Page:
“U.N. commanders knew they had to find a way to defeat the new jet. But to do so, they’d need to study one of the remarkable machines up close.”
FOR ALLIED PILOTS IN THE KOREAN WAR, the sudden and unexpected appearance of Soviet-made MiG-15s in the skies over the 38th Parallel was an unsettling development to put it mildly.
The new cutting-edge interceptors, which Moscow supplied to the air forces of North Korea and China by the hundreds, made their combat debut on Nov. 1, 1950 and immediately began downing Allied aircraft with near impunity. The MiG-15, designated “Fagot” by NATO, could easily outpace, outfly and outfight any U.S. or British aircraft, including the American F-86 Saber. What’s more, with a forward-mounted 37mm cannon, the jet packed a shattering punch, particularly when flown by one of the skilled Soviet pilots secretly sent to North Korea to shore up Pyongyang’s war effort.
In one day alone in 1951, a group of 30 of the nimble fighters breezed through a cordon of 100 front-line American jets and shredded a formation of three-dozen B-29s. As many as a third of the bombers were shot to bits — and all without the loss of a single communist aircraft. American commanders were so alarmed by the catastrophe they ordered a temporary suspension of all air missions over enemy territory. The MiG-15 was tipping the balance of the air war against the Allies.
U.N. commanders knew they had to find a way to defeat the new jet. But to do so, they’d need to study one of the remarkable machines up close. Obtaining a functioning MiG-15 became something of an obsession for western intelligence. But getting one intact was proving to be difficult.
Enter the U.S. Army’s psychological warfare division. In 1952, members of the top-secret outfit hatched a wild plan to lure disgruntled North Korean, Chinese and even Soviet pilots into defecting with their MiGs.* In exchange for delivering the jets, the fliers would receive $50,000 in cash, political asylum and citizenship in any western democracy of their choosing. As an added incentive, a cool $100,000 would go to the very first communist flier to take the U.S. up on its offer. Appropriately, the operation was codenamed Moolah. If successful, the plan would not only deliver a prized piece of Soviet hardware into the hands of the U.S. military, but would also represent an ideological victory against the communist way of life.
Beginning in April of 1953, the Pentagon mounted a public relations blitz geared at communist pilots. Radio broadcasts announcing the cash were beamed into the north from Japan. They were followed by mass leaflet drops by B-29s on Chinese and North Korean air bases all up and down the Yalu River (an area known to Allied fliers as MiG Alley). By the end of April, more than a million pamphlets had been dispersed. More drops would follow in May.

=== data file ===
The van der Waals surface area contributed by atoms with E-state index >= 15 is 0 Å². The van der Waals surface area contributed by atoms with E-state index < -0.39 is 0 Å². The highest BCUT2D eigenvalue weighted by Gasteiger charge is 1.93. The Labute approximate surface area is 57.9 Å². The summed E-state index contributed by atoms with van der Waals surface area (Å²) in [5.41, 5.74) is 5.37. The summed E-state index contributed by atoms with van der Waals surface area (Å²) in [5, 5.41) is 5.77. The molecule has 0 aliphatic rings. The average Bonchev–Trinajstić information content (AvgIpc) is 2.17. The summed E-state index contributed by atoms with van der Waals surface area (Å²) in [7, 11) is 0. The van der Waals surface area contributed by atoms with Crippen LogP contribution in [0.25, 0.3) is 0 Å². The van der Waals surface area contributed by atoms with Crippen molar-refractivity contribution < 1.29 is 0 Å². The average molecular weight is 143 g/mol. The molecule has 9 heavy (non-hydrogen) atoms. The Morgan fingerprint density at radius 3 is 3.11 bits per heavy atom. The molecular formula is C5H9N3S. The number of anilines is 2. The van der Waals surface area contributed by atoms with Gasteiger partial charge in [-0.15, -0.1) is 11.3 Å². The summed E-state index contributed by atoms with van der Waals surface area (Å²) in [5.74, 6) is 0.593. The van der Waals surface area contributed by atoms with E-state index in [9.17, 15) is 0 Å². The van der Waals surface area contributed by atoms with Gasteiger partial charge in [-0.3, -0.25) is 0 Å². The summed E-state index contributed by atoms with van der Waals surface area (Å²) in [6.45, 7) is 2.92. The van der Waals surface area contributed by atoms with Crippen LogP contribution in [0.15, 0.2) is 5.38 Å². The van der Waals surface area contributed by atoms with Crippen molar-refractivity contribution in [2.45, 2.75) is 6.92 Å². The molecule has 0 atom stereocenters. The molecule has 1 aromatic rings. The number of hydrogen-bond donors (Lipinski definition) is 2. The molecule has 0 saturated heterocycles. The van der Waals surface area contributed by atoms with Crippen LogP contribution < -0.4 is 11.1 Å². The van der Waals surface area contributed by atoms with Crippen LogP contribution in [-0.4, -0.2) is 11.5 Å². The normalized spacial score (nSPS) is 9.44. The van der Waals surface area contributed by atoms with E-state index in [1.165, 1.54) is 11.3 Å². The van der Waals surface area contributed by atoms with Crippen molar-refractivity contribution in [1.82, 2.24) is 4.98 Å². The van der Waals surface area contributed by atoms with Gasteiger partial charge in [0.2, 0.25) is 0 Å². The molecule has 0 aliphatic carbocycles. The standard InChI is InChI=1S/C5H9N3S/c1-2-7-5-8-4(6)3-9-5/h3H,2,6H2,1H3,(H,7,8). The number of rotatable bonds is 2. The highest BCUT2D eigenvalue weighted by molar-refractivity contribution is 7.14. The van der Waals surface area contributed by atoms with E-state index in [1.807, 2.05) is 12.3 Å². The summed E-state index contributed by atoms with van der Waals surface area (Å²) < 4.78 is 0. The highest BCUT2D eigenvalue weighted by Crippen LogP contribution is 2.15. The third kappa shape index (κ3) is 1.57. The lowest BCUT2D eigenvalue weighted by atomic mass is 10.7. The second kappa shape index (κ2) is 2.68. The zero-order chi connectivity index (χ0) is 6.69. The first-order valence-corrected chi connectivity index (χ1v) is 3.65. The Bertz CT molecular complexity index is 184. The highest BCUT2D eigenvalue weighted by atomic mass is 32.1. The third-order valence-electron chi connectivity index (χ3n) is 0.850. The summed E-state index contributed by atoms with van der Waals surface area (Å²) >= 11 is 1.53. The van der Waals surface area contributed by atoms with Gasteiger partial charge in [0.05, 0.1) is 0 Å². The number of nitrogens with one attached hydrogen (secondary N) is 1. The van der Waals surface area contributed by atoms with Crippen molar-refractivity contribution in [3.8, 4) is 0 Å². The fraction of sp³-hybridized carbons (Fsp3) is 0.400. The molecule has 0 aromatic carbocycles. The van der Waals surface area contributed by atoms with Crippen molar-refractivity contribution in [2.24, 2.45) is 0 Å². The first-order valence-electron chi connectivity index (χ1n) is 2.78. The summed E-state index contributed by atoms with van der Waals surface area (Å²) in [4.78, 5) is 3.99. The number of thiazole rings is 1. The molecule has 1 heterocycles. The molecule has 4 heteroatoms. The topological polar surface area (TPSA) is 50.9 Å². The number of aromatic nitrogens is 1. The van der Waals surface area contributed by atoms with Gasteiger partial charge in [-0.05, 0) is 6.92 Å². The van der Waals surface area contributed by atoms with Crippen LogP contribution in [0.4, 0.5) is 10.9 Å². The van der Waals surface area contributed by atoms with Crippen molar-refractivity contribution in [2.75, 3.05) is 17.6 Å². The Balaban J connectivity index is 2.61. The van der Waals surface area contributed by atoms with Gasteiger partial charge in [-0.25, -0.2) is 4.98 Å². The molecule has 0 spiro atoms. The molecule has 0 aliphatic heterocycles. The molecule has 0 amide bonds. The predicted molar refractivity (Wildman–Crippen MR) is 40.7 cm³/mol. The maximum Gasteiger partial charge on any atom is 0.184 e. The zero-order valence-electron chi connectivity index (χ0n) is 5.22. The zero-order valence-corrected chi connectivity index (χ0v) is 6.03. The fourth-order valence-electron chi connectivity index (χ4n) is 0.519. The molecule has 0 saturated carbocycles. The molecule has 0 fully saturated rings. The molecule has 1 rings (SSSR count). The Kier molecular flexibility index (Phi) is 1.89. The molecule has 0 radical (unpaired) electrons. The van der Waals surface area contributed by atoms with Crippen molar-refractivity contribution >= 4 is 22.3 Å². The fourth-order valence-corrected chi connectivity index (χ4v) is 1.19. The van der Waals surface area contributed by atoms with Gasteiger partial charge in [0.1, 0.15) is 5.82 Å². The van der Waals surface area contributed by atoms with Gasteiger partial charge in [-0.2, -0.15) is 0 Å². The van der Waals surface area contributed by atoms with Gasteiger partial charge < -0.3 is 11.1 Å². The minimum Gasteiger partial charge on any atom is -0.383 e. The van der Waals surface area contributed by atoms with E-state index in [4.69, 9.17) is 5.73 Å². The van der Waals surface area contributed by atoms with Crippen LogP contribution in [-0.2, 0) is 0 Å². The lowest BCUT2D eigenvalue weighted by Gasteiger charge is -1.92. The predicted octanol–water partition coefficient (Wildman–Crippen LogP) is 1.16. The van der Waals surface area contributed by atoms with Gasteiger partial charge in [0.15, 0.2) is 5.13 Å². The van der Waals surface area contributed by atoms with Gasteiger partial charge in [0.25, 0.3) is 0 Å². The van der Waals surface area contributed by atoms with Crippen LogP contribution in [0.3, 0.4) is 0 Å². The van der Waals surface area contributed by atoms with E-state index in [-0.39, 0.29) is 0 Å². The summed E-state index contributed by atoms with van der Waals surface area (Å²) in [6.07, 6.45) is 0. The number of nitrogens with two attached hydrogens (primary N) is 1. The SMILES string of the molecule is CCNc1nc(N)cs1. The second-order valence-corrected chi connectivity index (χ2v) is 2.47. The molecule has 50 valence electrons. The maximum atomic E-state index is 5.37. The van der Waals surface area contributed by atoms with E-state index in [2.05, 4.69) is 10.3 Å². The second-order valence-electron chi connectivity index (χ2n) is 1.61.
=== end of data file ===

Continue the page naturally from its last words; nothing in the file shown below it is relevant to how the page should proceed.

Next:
The results were disappointing. By the time the Korean War ended on July 27 of that year, not a single communist flier from the north had defected – although in an unrelated incident that same spring, one Polish pilot had fled the East Bloc with his MiG-15.
Despite this, Operation Moolah wasn’t a complete washout. In the days following the radio broadcasts and leaflet missions, Allied pilots noted a sudden drop in MiG activity over enemy airspace. And on occasions when Allied fliers did engage MiGs after early May, the Russian-built jets were suddenly much easier to defeat — the crack Soviet pilots that were long believed to have shot down nearly 2,000 U.N. aircraft since 1950 evidently had been grounded. U.S. commanders concluded that Moscow had withdrawn its elite MiG-15 squadrons for fear losing both the jets and veteran pilots to the west — the North Korean air force had been left to fend for itself. Despite the lack of defections, it seemed that for the Allies, Moolah still paid off.
And the $100,000 Goes To…
On the morning of Sept. 21, 1953 – nearly two months after the truce that ended the Korean War – a lone MiG-15 touched down unannounced at Kimpo air base near Seoul, South Korea. A 21-year-old North Korean air force lieutenant named No Kum-Sok leapt from the cockpit of the plane and surrendered his jet to stunned Americans.
Amazingly, No claimed to be unaware of any cash prize. And after learning of the offer, he maintained that the promise of $100,000 probably wouldn’t have made much of an impression on him or his North Korean comrades — few understood the value of American currency.
The young pilot was awarded money anyway and was later granted U.S. citizenship. He settled in the United States and earned an engineering degree from the University of Delaware. After a long career in the American aerospace industry, No became a university professor and even wrote a book about his defection entitled A Mig-15 to Freedom. It was published in 1996. This coming Friday, No Kum-Sok will celebrate his 82nd birthday.
After his fateful flight, No’s North Korean MiG was evacuated to Okinawa where it was evaluated by a team of American experts that included none other than Second World War ace and X-1 pilot Chuck Yeager. The plane is currently part of the U.S. Air Force National Museum in Dayton, Ohio.
Interestingly enough, the following decade, the U.S. military reprised the Moolah plan during the Vietnam War. Operation Fast Buck offered $35,000 to North Vietnamese fliers that fled to the south with an intact MiG-21 Fishbed.
(Originally published Jan. 16, 2014)
* NOTE: According to some sources, the plan wasn’t conceived by the Pentagon at all but rather floated directly to the U.N. commander in Korea, Gen. Mark Clark, by an OSS veteran turned war correspondent named Edward Hymoff.